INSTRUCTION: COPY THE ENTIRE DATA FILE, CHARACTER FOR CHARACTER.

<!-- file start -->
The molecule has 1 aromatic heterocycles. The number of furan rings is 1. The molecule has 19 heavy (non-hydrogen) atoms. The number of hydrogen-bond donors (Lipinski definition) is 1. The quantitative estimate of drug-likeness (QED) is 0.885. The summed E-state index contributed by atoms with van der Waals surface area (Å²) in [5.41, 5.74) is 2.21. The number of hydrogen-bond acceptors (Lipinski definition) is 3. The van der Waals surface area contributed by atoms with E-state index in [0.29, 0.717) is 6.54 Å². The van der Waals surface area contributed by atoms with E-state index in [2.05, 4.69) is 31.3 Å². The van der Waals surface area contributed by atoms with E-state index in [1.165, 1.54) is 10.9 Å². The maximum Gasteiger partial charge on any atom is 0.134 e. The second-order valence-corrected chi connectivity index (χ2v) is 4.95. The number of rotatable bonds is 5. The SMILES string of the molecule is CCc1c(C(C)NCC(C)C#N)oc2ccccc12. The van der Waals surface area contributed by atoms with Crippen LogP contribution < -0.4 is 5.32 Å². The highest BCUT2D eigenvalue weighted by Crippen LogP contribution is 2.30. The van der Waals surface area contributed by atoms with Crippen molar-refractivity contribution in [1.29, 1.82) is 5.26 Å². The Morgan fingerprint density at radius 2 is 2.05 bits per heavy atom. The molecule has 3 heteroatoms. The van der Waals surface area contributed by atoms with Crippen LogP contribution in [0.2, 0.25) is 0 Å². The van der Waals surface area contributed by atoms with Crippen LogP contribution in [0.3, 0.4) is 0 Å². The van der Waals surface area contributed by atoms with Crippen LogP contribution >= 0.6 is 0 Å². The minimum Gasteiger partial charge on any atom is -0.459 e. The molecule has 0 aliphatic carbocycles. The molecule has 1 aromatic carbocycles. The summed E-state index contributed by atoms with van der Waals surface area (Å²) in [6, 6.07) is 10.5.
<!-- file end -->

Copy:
The molecule has 1 aromatic heterocycles. The number of furan rings is 1. The molecule has 19 heavy (non-hydrogen) atoms. The number of hydrogen-bond donors (Lipinski definition) is 1. The quantitative estimate of drug-likeness (QED) is 0.885. The summed E-state index contributed by atoms with van der Waals surface area (Å²) in [5.41, 5.74) is 2.21. The number of hydrogen-bond acceptors (Lipinski definition) is 3. The van der Waals surface area contributed by atoms with E-state index in [0.29, 0.717) is 6.54 Å². The van der Waals surface area contributed by atoms with E-state index in [2.05, 4.69) is 31.3 Å². The van der Waals surface area contributed by atoms with E-state index in [1.165, 1.54) is 10.9 Å². The maximum Gasteiger partial charge on any atom is 0.134 e. The second-order valence-corrected chi connectivity index (χ2v) is 4.95. The number of rotatable bonds is 5. The SMILES string of the molecule is CCc1c(C(C)NCC(C)C#N)oc2ccccc12. The van der Waals surface area contributed by atoms with Crippen LogP contribution < -0.4 is 5.32 Å². The highest BCUT2D eigenvalue weighted by Crippen LogP contribution is 2.30. The van der Waals surface area contributed by atoms with Crippen molar-refractivity contribution in [1.29, 1.82) is 5.26 Å². The Morgan fingerprint density at radius 2 is 2.05 bits per heavy atom. The molecule has 3 heteroatoms. The van der Waals surface area contributed by atoms with Crippen LogP contribution in [0.2, 0.25) is 0 Å². The van der Waals surface area contributed by atoms with Crippen LogP contribution in [0.3, 0.4) is 0 Å². The van der Waals surface area contributed by atoms with Crippen LogP contribution >= 0.6 is 0 Å². The minimum Gasteiger partial charge on any atom is -0.459 e. The molecule has 0 aliphatic carbocycles. The molecule has 1 aromatic carbocycles. The summed E-state index contributed by atoms with van der Waals surface area (Å²) in [6, 6.07) is 10.5.